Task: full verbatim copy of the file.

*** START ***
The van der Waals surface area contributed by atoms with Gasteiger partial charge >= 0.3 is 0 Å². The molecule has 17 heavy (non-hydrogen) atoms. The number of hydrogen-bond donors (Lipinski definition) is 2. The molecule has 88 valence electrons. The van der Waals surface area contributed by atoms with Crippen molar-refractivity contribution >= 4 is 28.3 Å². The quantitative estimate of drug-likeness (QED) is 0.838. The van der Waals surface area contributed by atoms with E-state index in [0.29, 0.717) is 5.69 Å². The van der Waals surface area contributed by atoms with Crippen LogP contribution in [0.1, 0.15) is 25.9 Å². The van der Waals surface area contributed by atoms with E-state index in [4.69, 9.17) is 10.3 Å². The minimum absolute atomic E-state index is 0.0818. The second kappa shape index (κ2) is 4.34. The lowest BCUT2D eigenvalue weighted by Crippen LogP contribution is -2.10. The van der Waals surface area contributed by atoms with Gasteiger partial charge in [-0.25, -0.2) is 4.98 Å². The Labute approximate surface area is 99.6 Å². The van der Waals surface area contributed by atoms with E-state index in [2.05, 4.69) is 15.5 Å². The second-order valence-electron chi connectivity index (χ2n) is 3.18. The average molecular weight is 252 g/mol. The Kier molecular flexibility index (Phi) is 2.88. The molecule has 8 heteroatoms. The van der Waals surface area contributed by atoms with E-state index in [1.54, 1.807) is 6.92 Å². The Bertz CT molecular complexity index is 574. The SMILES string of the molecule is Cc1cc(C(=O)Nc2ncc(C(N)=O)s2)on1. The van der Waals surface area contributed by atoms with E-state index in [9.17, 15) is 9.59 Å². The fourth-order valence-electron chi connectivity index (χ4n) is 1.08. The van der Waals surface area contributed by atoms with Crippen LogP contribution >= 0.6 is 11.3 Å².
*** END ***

The van der Waals surface area contributed by atoms with Gasteiger partial charge >= 0.3 is 0 Å². The molecule has 17 heavy (non-hydrogen) atoms. The number of hydrogen-bond donors (Lipinski definition) is 2. The molecule has 88 valence electrons. The van der Waals surface area contributed by atoms with Crippen molar-refractivity contribution >= 4 is 28.3 Å². The quantitative estimate of drug-likeness (QED) is 0.838. The van der Waals surface area contributed by atoms with E-state index in [0.29, 0.717) is 5.69 Å². The van der Waals surface area contributed by atoms with Crippen LogP contribution in [0.1, 0.15) is 25.9 Å². The van der Waals surface area contributed by atoms with E-state index in [4.69, 9.17) is 10.3 Å². The minimum absolute atomic E-state index is 0.0818. The second kappa shape index (κ2) is 4.34. The lowest BCUT2D eigenvalue weighted by Crippen LogP contribution is -2.10. The van der Waals surface area contributed by atoms with Gasteiger partial charge in [-0.25, -0.2) is 4.98 Å². The Labute approximate surface area is 99.6 Å². The van der Waals surface area contributed by atoms with E-state index in [2.05, 4.69) is 15.5 Å². The second-order valence-electron chi connectivity index (χ2n) is 3.18. The average molecular weight is 252 g/mol. The Kier molecular flexibility index (Phi) is 2.88. The molecule has 8 heteroatoms. The van der Waals surface area contributed by atoms with E-state index in [1.54, 1.807) is 6.92 Å². The Bertz CT molecular complexity index is 574. The SMILES string of the molecule is Cc1cc(C(=O)Nc2ncc(C(N)=O)s2)on1. The van der Waals surface area contributed by atoms with E-state index in [9.17, 15) is 9.59 Å². The fourth-order valence-electron chi connectivity index (χ4n) is 1.08. The van der Waals surface area contributed by atoms with Crippen LogP contribution >= 0.6 is 11.3 Å².